late 14c., "particular mode of pronunciation," from Old French acent "accent" (13c.), from Latin accentus "song added to speech," from ad "to" (see ad-) + cantus "a singing," past participle of canere "to sing" (from PIE root *kan- "to sing").
The Latin word was a loan-translation of Greek prosoidia, from pros- "to" + oide "song," which apparently described the pitch scheme in Greek verse. Meaning "effort in utterance making one syllable stronger than another in pitch or stress" is from 1580s; as "mark or character used in writing to indicate accent," 1590s. The decorative-arts sense of "something that emphasizes or highlights" is from 1972.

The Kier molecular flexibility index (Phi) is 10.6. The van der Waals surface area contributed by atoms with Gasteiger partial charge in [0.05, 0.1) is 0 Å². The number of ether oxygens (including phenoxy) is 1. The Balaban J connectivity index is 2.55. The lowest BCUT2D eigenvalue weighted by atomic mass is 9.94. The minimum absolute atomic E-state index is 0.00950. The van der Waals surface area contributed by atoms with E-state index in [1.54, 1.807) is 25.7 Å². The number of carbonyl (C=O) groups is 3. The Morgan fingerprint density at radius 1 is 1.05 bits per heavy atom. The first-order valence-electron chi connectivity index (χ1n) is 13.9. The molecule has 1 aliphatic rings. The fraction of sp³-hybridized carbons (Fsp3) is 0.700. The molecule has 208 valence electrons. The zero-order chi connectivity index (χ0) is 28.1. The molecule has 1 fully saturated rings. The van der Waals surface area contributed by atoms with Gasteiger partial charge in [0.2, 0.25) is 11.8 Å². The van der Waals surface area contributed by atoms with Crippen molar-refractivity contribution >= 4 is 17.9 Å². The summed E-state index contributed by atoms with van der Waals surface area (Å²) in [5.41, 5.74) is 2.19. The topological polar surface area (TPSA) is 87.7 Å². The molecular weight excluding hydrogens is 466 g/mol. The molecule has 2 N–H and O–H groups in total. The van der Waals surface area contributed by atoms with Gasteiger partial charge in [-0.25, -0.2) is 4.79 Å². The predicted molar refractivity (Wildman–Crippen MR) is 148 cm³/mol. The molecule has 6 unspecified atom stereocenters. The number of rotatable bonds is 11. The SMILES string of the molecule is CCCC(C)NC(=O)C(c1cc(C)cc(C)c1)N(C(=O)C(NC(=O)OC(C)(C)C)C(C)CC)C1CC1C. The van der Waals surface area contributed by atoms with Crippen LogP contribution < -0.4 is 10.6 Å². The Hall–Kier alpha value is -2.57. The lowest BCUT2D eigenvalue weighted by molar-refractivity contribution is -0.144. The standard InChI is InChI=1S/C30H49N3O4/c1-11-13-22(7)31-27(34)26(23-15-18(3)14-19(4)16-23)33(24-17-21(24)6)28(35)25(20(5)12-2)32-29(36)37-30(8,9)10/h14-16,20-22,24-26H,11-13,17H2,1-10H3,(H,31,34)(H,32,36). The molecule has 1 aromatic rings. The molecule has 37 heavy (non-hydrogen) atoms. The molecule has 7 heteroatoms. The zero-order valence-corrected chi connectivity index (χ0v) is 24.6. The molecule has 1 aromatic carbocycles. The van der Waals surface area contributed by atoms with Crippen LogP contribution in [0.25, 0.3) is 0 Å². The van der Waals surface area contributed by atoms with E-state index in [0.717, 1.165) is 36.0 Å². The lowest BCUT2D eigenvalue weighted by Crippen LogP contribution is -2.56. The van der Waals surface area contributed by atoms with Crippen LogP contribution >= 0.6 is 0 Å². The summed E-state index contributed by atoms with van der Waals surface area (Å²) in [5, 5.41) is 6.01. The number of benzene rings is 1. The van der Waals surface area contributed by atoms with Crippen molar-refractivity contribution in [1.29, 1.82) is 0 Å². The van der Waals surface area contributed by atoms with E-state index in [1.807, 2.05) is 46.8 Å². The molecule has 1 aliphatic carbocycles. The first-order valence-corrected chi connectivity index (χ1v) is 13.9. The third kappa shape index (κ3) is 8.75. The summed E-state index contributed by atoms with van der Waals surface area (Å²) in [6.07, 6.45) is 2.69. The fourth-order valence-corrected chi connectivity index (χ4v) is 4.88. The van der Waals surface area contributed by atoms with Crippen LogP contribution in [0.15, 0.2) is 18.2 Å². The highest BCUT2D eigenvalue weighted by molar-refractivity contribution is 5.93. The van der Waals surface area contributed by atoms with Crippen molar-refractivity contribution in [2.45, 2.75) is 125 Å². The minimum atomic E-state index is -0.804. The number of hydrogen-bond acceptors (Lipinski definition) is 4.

"to pronounce with accent or stress," 1520s, from Middle French accenter, from Old French acenter "accentuate, stress," from acent (see accent (n.)). Meaning "mark with an accent sign" is from 1660s (implied in accented); figurative sense "mark emphatically" is from 1650s. Related: Accenting.
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